Should Personality Assessments Be Used in Hiring?

Should Personality Assessments Be Used in Hiring?

Should Personality Assessments Be Used in Hiring?

SUNNYVALE, Calif., June 10, 2021 —Lately, use of personality assessments in hiring has come into question. Sherrie Haynie, Director of US Professional Services for The Myers-Briggs Company, explored this topic in Forbes in her article, Should Personality Assessments Be Used In Hiring? Here’re a few of the highlights.  

Some assessments aren’t designed for hiring...but others are Haynie urges due diligence. “If the assessment isn’t psychometrically validated for hiring and selection, using it can lead to poor decisions or even legal trouble.” 

The Myers-Briggs Type Indicator® (MBTI®) has been psychometrically validated for improving self-awareness, communication, teamwork, and more. But NOT for hiring. 

This doesn’t mean that personality assessments should never be used in hiring, said Haynie. “Assessments can play a beneficial role in the hiring process, if the right assessment is used correctly. Tools like the California Psychological Inventory™ (CPI™), for example, have been validated for hiring & selection when used as one component in a comprehensive process.”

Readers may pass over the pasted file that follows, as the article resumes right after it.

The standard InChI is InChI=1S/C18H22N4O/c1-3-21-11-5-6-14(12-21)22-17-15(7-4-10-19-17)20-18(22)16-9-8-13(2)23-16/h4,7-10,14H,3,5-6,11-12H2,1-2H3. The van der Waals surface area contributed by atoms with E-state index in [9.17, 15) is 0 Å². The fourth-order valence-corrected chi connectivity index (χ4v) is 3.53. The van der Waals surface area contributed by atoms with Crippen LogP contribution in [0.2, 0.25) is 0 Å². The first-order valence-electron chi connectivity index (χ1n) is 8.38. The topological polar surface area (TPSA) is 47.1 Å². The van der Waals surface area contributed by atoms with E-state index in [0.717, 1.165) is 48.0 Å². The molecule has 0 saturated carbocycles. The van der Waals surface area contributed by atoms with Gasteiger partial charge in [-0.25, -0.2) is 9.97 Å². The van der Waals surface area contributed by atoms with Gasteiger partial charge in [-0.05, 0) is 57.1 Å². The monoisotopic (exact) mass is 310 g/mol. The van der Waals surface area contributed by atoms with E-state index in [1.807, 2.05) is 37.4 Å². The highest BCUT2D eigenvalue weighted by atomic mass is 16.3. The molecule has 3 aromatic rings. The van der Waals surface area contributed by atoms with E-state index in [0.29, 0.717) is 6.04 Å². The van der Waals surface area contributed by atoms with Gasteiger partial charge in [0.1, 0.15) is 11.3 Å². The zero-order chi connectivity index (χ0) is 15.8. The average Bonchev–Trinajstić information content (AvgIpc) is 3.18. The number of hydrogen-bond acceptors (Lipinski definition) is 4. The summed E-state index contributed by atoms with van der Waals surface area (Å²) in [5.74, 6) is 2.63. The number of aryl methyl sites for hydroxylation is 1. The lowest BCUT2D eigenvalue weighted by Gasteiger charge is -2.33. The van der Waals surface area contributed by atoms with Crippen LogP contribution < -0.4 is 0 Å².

When used appropriately, the right assessments can reduce discrimination based on gender, ethnicity and other factors. And they can help identify candidates likely to perform better and stick around. 

Personality as a predictor of performance, engagement and longevity
“Personality, which influences our preferences, temperaments, and behavior, also influences job performance. It illustrates whether someone has a natural affinity for the job duties,” said Haynie. People are most effective when their personalities align with job requirements

When hiring, businesses should also consider how engaged the applicant might be at work - another factor heavily influenced by personality. “People find the ability to express themselves intrinsically rewarding, and then perform better in environments that allow them to be themselves,” said Haynie.